The Thanksgiving holiday is a time for family, festivity and food. All of us may recall childhood memories of the holiday filled with Mom’s turkey, dressing and pumpkin pie. Who could resist temptation on this of all days?
It may be a day to be permissive, not to count calories consumed. Many people take in well over 3000 calories on Thanksgiving. Most holiday fare is loaded with carbohydrate and fat. For the diabetic, there are constraints regarding the number of carb grams that may be used. Making some wise food decisions could allow the diabetic a more festive day.
Tips for the diabetic surrounding the holiday:
1. .Make smart food choices keeping in mind the number of carbs allowed. ( More about this later in the article).
2. Think about timing of holiday meals. Some families eat their main meal in the afternoon. This may throw off the schedule of the diabetic, especially if taking insulin. Plan in advance what to do: perhaps take a snack in between meals.
3. Eat a smaller amount at any meal that day. Try to keep carbohydrate totals the same as any other day.
4. .Eat vegetables. Veggies may be a better choice even though many have sauces, are rich in fat and have extra ingredients. Offer to bring a green salad or a veggie tray as an appetizer.
5. If cooking part of the meal, try altering recipes so they are healthy but still tasty. Cut down on sugar in pies and cakes. Add cinnamon, nutmeg, vanilla and other sweet spices to season. Replace half of the fat in recipes for cakes with applesauce. Serve pumpkin pie in place of other choices of pies. Have angel food cake as part of the desert list.
Pumpkin might be an acceptable desert especially over other pies. A cup of pumpkin is low in sugar; the pie could be prepared by baking with egg whites in place of whole eggs and using artificial sweetener instead of sugar.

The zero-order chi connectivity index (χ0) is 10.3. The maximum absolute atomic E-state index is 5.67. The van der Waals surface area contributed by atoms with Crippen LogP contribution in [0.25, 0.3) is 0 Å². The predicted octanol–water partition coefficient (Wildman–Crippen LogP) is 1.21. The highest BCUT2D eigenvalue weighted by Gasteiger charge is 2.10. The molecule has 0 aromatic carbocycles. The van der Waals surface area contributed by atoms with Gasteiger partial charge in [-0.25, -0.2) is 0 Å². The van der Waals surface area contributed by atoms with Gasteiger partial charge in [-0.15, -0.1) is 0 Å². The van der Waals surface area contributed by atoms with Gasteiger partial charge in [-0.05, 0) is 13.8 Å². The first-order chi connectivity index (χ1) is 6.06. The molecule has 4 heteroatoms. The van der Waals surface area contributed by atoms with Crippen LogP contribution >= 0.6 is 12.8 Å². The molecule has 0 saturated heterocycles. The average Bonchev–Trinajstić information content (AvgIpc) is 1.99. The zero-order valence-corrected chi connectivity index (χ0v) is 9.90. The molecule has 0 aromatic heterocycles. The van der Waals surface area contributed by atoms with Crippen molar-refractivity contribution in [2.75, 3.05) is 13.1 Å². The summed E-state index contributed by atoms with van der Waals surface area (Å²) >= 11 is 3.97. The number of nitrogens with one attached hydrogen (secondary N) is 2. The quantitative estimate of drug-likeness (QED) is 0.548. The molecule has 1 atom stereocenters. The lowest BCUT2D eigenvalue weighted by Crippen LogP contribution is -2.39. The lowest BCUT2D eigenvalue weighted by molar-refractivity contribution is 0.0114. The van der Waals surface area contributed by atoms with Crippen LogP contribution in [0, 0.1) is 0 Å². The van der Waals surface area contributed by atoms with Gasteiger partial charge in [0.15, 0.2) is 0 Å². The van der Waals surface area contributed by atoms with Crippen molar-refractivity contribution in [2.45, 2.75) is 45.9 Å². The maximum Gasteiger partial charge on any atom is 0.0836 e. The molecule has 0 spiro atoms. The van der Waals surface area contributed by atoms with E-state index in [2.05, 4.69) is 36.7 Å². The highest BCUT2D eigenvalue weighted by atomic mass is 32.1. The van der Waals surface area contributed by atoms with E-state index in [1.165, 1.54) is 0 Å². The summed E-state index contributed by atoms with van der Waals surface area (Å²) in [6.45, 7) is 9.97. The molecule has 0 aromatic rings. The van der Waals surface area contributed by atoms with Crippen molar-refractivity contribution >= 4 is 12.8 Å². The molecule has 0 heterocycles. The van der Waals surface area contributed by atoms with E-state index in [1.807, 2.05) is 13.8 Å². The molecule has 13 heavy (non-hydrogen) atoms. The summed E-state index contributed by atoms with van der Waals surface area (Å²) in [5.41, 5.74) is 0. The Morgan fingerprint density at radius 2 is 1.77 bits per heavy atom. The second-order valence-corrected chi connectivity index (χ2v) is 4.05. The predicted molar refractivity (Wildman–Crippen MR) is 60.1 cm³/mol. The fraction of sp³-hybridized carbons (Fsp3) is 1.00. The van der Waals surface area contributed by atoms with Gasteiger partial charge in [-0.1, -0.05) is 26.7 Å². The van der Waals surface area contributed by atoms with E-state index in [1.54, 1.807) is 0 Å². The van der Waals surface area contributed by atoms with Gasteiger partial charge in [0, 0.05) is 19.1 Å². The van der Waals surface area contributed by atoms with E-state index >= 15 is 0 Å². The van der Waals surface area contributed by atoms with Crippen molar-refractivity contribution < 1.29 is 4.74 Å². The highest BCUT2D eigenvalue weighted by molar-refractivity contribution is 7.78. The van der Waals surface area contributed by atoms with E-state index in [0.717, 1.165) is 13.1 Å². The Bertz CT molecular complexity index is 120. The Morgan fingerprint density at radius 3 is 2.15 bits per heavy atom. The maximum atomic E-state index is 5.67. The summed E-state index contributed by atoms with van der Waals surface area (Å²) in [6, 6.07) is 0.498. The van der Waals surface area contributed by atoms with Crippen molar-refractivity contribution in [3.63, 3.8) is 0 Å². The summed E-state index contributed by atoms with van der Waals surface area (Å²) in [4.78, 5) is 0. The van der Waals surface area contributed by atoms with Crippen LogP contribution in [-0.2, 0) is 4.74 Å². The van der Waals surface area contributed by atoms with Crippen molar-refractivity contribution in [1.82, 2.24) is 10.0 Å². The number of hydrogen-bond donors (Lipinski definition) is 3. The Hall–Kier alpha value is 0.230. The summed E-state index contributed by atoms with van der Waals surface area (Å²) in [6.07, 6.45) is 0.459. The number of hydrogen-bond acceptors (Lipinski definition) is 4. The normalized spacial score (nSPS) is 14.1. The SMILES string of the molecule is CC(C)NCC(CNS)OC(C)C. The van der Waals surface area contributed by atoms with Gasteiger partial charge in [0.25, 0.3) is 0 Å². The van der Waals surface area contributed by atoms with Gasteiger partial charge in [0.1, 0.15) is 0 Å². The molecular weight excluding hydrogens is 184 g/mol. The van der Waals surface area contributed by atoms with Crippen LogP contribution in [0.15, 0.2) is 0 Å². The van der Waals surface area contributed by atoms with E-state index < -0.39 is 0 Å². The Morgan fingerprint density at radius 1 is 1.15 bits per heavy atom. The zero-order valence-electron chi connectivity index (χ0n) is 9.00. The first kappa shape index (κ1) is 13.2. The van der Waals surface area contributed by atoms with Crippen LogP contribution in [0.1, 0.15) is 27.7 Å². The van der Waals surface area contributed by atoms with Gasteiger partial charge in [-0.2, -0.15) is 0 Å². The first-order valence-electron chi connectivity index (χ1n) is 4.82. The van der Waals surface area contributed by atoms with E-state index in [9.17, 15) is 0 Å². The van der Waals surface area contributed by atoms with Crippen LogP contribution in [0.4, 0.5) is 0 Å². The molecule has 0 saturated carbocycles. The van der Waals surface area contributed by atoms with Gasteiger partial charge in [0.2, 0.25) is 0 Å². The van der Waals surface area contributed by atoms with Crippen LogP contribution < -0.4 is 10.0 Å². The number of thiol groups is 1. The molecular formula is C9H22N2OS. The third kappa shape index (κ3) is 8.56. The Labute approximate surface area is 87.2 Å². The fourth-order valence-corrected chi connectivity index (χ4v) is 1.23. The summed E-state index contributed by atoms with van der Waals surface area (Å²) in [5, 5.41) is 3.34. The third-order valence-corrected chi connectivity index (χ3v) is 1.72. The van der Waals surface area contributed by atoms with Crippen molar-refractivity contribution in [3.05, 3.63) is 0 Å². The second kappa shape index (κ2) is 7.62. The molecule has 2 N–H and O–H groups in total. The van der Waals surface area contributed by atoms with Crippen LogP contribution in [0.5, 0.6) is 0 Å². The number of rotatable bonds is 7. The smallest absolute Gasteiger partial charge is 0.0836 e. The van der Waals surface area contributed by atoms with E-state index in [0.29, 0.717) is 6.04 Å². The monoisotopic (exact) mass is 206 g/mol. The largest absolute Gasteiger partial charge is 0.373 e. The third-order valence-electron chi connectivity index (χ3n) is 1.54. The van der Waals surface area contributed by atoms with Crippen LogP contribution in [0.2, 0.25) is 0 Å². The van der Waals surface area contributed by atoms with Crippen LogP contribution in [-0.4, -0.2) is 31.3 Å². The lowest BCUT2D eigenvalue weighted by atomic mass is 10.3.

In making food choices, the skinny is all about healthy but tasty. Reader’s Digest’s healthy living guide “Reverse Diabetes,” November edition, (2012), discusses healthy food choices for the holidays. The recommendations in this article are based largely on the Reader’s Digest healthy living guide. The experts say that all of that food is a good thing on Thanksgiving but must be balanced out with continuing to count carbs.
Turkey breast is a wise choice for meat. In place of mashed potatoes, you could have roasted sweet potatoes. Serve rice based stuffing in place of corn bread stuffing. Or choose to forego dressing, mashed potatoes and bread in favor of an array of choices of fruits and vegetables on the table.
Homemade cranberry sauce can be used and counted as a fruit, if it is made with whole cranberries and sweetener.
And now vegetables: If the choice is between broccoli cheese casserole or green beans with almonds, choose the green beans. Vegetables with less fat are preferable.
The holiday can be a busy and stressful time. For diabetics, this stress can elevate blood sugar levels. Some suggestions to lesson stress for the holiday might include: 1. Keep the day simple, 2. organize, 3. plan ahead, and 4. practice breathing and relaxation exercises.
One single factor which may improve blood sugar even if more calories are taken in is exercise. Going for a walk after dinner or playing sports with family, are ideas for helping to lower blood sugar levels.
Even cutting back a little on the richest of the Thanksgiving fare, and using some of the suggestions given here, will make the holiday happier and healthier.